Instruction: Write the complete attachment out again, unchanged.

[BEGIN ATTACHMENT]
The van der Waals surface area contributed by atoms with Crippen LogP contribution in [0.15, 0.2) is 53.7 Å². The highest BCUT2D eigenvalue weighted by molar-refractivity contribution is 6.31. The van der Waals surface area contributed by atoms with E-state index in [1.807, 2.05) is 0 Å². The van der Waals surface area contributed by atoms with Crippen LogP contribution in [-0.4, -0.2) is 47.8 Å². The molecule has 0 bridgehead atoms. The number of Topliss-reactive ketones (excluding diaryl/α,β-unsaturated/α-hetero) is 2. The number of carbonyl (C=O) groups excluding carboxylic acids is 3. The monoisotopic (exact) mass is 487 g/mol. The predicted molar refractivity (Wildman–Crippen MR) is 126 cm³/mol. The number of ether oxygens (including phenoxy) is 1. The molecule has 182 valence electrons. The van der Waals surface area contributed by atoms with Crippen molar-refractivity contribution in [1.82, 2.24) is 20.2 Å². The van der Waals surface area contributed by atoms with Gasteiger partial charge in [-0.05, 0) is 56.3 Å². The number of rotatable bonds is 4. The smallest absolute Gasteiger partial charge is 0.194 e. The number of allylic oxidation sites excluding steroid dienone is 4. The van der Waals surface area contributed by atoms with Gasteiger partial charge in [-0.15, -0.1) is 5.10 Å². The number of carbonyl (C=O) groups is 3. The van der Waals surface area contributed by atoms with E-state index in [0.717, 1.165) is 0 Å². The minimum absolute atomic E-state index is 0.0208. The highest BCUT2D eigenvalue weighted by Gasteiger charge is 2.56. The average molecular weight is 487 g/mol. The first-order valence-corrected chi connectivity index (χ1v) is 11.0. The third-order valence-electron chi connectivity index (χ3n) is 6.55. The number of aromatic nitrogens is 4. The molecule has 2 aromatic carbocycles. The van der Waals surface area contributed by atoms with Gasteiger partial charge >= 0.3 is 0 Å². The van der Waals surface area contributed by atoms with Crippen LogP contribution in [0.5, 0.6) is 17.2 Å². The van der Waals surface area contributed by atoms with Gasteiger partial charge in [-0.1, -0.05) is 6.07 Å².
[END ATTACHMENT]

The van der Waals surface area contributed by atoms with Crippen LogP contribution in [0.15, 0.2) is 53.7 Å². The highest BCUT2D eigenvalue weighted by molar-refractivity contribution is 6.31. The van der Waals surface area contributed by atoms with E-state index in [1.807, 2.05) is 0 Å². The van der Waals surface area contributed by atoms with Crippen LogP contribution in [-0.4, -0.2) is 47.8 Å². The molecule has 0 bridgehead atoms. The number of Topliss-reactive ketones (excluding diaryl/α,β-unsaturated/α-hetero) is 2. The number of carbonyl (C=O) groups excluding carboxylic acids is 3. The monoisotopic (exact) mass is 487 g/mol. The predicted molar refractivity (Wildman–Crippen MR) is 126 cm³/mol. The number of ether oxygens (including phenoxy) is 1. The molecule has 182 valence electrons. The van der Waals surface area contributed by atoms with Crippen molar-refractivity contribution in [1.82, 2.24) is 20.2 Å². The van der Waals surface area contributed by atoms with Gasteiger partial charge in [-0.05, 0) is 56.3 Å². The number of rotatable bonds is 4. The smallest absolute Gasteiger partial charge is 0.194 e. The number of allylic oxidation sites excluding steroid dienone is 4. The van der Waals surface area contributed by atoms with Gasteiger partial charge in [-0.15, -0.1) is 5.10 Å². The number of carbonyl (C=O) groups is 3. The van der Waals surface area contributed by atoms with E-state index in [0.717, 1.165) is 0 Å². The minimum absolute atomic E-state index is 0.0208. The highest BCUT2D eigenvalue weighted by Gasteiger charge is 2.56. The average molecular weight is 487 g/mol. The first-order valence-corrected chi connectivity index (χ1v) is 11.0. The third-order valence-electron chi connectivity index (χ3n) is 6.55. The number of aromatic nitrogens is 4. The molecule has 2 aromatic carbocycles. The van der Waals surface area contributed by atoms with Gasteiger partial charge >= 0.3 is 0 Å². The van der Waals surface area contributed by atoms with Crippen LogP contribution in [0.5, 0.6) is 17.2 Å². The van der Waals surface area contributed by atoms with Gasteiger partial charge in [-0.1, -0.05) is 6.07 Å².